Permaculturalists try to look at the big picture and to see how things are connected. Initial activities have focused on gardening because food is central to our survival and one way that people can take responsibility, relatively easily, for their own well-being. Garden designers take into account the local climate, water, and light, choosing plants that are well suited to the local environment as well as plants that grow well together.
Permaculture principles can be applied broadly. When designing a residence, permaculturalists look at the placement and size of the house on the land, ways to reduce the ecological footprint of the house, renewable energy sources, rainwater run-off, root cellars and cold rooms to store food, a water tank for garden use or possibly drinking water, etc.
They pay particular attention to placing the elements in relation to one another in order to enhance their functioning and facilitate the system functioning as a whole rather than as isolated, individual parts.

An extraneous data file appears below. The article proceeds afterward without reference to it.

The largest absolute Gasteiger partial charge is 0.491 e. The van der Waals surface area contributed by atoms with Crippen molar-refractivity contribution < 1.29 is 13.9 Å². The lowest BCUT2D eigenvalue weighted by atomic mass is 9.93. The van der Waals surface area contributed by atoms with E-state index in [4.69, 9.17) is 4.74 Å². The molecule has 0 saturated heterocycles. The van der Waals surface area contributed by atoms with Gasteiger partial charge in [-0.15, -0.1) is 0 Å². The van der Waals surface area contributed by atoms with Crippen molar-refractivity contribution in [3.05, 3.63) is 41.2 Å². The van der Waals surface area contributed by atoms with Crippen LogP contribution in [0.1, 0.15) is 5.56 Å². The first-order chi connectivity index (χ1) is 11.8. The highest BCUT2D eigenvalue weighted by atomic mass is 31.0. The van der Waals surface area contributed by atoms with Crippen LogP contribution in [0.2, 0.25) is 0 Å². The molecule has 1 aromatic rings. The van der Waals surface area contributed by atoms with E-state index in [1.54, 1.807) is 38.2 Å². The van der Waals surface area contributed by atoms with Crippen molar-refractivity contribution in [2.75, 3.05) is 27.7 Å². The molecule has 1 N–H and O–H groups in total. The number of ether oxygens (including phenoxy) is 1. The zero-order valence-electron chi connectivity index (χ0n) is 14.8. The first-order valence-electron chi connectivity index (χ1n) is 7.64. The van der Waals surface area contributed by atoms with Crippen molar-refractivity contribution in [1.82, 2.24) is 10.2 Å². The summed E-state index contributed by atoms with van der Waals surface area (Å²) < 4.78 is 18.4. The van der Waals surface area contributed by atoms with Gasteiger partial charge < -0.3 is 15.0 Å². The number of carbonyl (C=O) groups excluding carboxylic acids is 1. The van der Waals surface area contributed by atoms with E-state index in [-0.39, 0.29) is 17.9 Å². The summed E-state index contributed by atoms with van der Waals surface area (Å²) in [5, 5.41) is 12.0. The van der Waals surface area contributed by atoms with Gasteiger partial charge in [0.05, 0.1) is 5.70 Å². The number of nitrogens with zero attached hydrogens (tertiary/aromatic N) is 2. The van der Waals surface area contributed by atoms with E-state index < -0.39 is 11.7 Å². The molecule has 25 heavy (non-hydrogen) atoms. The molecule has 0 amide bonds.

“You look at the whole situation, observe all the opportunities, and choose the ones which will work best together,” Joanne explains. “You’re not just growing carrots or raising chickens. You’re developing an ecosystem. Heat from the chicken coop can warm the greenhouse, and the manure will fertilize the garden.”
“You try to find as many connections as possible,” Mark says. “That’s the really exciting, nerdy side of it.”
In 2009, Ken McLeod took a two-week Permaculture Design Certificate course with Jesse Lemieux of Pacific Permaculture. Ken invited Jesse to come to Saskatoon in January 2010 to give a public talk and two-day introductory permaculture workshop. The events generated a lot of interest, so organizers decided to offer the full two-week course in the summer. Approximately 24 people attended the course, and some of them decided to start a group.